In 2005/6, Branson was busy assembling the Virgin Media Group that today competes with BT and Sky for entertainment, phone and broadband customers.
Branson has also had his fair share of flops. There was a series of them in the mid-90s, including Virgin Brides, Virgin Cola (pictured) and Virgin Cosmetics.
Virgin Trains was launched in 1997 with 49 per cent owned by another transport group, Stagecoach.
Virgin Active, which runs 122 United Kingdom (UK) health clubs, is 49 per cent owned by private equity firm, CDC, and is the latest move by the ‘Virgin emperor’ to launch into the health sector. Virgin Active is a chain of health clubs in South Africa, Botswana, Namibia, Italy, Australia, Singapore, Thailand and the UK.
With a new keen eye for electric cars, the versatile entrepreneur is pushing his limit this time to challenge Tesla in the future. He said: “We have teams of people working on electric cars. So, you never know, you may find Virgin competing with the Tesla in the car business as we do in the space business.”
His special love for renewable energy, especially solar energy, has given him the impetus to launch into the energy sector.
The tools to create multiple streams of income are all around us in the 21st Century. We have more access to information, people and opportunities than ever before.
Unfortunately, people use all these as a form of distraction instead of disruption. You have the capacity, time, gifting and talent to create multiple streams of income. The more income streams you can create, the more secure your financial house would be and the more wealth you will create.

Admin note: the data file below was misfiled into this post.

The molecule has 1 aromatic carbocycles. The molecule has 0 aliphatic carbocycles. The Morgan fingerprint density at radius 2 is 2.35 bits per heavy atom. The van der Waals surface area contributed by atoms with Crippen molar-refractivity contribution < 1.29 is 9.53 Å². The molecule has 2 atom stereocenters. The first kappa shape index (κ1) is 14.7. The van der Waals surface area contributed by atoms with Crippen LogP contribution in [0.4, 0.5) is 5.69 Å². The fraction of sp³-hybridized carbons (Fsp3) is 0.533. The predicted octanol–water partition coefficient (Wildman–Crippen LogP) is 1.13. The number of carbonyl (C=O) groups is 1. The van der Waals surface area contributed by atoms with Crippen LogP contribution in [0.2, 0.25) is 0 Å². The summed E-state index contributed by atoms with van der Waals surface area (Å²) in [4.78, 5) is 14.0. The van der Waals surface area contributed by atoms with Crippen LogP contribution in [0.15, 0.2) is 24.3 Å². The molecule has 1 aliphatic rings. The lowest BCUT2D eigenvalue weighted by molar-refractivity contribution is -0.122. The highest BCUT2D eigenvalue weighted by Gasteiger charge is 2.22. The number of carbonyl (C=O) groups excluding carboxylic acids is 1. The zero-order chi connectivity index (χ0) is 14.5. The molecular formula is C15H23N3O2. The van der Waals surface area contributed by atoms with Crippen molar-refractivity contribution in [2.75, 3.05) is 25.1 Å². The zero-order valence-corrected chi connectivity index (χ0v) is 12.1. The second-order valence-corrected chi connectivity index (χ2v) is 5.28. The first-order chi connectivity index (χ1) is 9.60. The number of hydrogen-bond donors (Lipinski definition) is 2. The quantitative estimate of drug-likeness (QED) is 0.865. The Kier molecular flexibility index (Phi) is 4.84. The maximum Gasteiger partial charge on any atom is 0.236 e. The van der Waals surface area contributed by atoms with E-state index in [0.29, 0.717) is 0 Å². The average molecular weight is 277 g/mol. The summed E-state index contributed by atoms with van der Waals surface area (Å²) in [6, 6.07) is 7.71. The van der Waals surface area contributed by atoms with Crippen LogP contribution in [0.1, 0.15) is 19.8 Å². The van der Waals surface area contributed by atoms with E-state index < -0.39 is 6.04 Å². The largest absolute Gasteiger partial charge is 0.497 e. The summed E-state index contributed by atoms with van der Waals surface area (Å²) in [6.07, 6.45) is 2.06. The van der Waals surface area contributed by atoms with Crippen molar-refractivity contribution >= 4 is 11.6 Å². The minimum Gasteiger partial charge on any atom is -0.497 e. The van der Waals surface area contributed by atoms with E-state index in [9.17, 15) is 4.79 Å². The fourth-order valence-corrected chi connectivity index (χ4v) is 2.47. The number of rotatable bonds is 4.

You know the saying: “Never put all your eggs in one basket?” Putting all of your eggs in one basket by being dependent on one stream of income is risky. It is so crucial to the continuation of cash flow that you have another income stream that you can rely on if one fails.
The richest people are people with multiple streams of income. Bill Gates, Jeff Bezos, Richard Branson, Elon Musk, Aliko Dangote and Mark Zuckerberg started with one stream source, but have grown their businesses to meet varying needs over the years.
Amazon started with selling books, but today, they sell anything. No doubt that Bezos is presently the richest man on earth. Aliko Dangote, the richest man in Africa, started with Dangote Cement, but today, he is into rice, pastries and most recent, into refinery.
There is no security in a job, even a high paying one. Be smart and don’t rely on just one source of income. Having multiple sources of income also gives you more flexibility for the future and helps you break the cycle of living from paycheck to paycheck. Be wise and never design your financial future around a job.
Are you a youth who daily spend 70 per cent on social media? Enroll for a lesson in social media marketing and leverage on the use of social media to help individuals and organisations market their products. You can leverage on technology to be an online marketer. You can also help celebrities, politicians and executives manage their image on social media.
List out the skills, gifts, talents and unique abilities that you possess that can help you generate side income. Monetise your hobbies; discuss with your mentors how you can use them to solve problems and generate side income.
What are those things you are presently doing for free that you can repackage and do for a fee?